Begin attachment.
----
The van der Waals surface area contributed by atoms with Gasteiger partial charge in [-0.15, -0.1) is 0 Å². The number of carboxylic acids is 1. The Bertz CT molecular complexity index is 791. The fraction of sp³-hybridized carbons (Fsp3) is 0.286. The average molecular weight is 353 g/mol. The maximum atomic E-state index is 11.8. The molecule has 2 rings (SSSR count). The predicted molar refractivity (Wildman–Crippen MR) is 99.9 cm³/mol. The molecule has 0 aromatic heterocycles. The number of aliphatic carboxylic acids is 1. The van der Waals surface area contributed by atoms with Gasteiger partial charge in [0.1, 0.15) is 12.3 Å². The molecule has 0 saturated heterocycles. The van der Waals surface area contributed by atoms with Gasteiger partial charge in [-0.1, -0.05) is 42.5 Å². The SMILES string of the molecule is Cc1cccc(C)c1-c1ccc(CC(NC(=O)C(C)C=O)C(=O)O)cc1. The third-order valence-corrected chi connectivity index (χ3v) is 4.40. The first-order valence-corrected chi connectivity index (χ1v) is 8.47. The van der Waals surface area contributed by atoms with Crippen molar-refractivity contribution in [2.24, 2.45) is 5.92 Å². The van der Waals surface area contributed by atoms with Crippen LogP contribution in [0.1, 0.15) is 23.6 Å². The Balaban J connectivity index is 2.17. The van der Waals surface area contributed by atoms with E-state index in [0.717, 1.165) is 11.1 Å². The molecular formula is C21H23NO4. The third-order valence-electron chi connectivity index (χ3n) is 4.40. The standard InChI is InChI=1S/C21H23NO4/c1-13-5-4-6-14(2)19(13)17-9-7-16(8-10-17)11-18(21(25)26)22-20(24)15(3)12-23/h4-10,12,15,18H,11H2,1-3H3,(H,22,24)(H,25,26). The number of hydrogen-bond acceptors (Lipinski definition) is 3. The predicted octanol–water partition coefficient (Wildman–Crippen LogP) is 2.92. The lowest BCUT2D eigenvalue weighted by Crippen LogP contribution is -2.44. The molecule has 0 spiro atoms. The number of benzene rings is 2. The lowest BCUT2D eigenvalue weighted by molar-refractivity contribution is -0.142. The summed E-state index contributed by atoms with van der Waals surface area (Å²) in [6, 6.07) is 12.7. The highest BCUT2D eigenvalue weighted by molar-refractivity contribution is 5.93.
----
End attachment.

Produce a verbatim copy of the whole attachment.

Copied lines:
The van der Waals surface area contributed by atoms with Gasteiger partial charge in [-0.15, -0.1) is 0 Å². The number of carboxylic acids is 1. The Bertz CT molecular complexity index is 791. The fraction of sp³-hybridized carbons (Fsp3) is 0.286. The average molecular weight is 353 g/mol. The maximum atomic E-state index is 11.8. The molecule has 2 rings (SSSR count). The predicted molar refractivity (Wildman–Crippen MR) is 99.9 cm³/mol. The molecule has 0 aromatic heterocycles. The number of aliphatic carboxylic acids is 1. The van der Waals surface area contributed by atoms with Gasteiger partial charge in [0.1, 0.15) is 12.3 Å². The molecule has 0 saturated heterocycles. The van der Waals surface area contributed by atoms with Gasteiger partial charge in [-0.1, -0.05) is 42.5 Å². The SMILES string of the molecule is Cc1cccc(C)c1-c1ccc(CC(NC(=O)C(C)C=O)C(=O)O)cc1. The third-order valence-corrected chi connectivity index (χ3v) is 4.40. The first-order valence-corrected chi connectivity index (χ1v) is 8.47. The van der Waals surface area contributed by atoms with Crippen molar-refractivity contribution in [2.24, 2.45) is 5.92 Å². The van der Waals surface area contributed by atoms with Crippen LogP contribution in [0.1, 0.15) is 23.6 Å². The Balaban J connectivity index is 2.17. The van der Waals surface area contributed by atoms with E-state index in [0.717, 1.165) is 11.1 Å². The molecular formula is C21H23NO4. The third-order valence-electron chi connectivity index (χ3n) is 4.40. The standard InChI is InChI=1S/C21H23NO4/c1-13-5-4-6-14(2)19(13)17-9-7-16(8-10-17)11-18(21(25)26)22-20(24)15(3)12-23/h4-10,12,15,18H,11H2,1-3H3,(H,22,24)(H,25,26). The number of hydrogen-bond acceptors (Lipinski definition) is 3. The predicted octanol–water partition coefficient (Wildman–Crippen LogP) is 2.92. The lowest BCUT2D eigenvalue weighted by Crippen LogP contribution is -2.44. The molecule has 0 spiro atoms. The number of benzene rings is 2. The lowest BCUT2D eigenvalue weighted by molar-refractivity contribution is -0.142. The summed E-state index contributed by atoms with van der Waals surface area (Å²) in [6, 6.07) is 12.7. The highest BCUT2D eigenvalue weighted by molar-refractivity contribution is 5.93.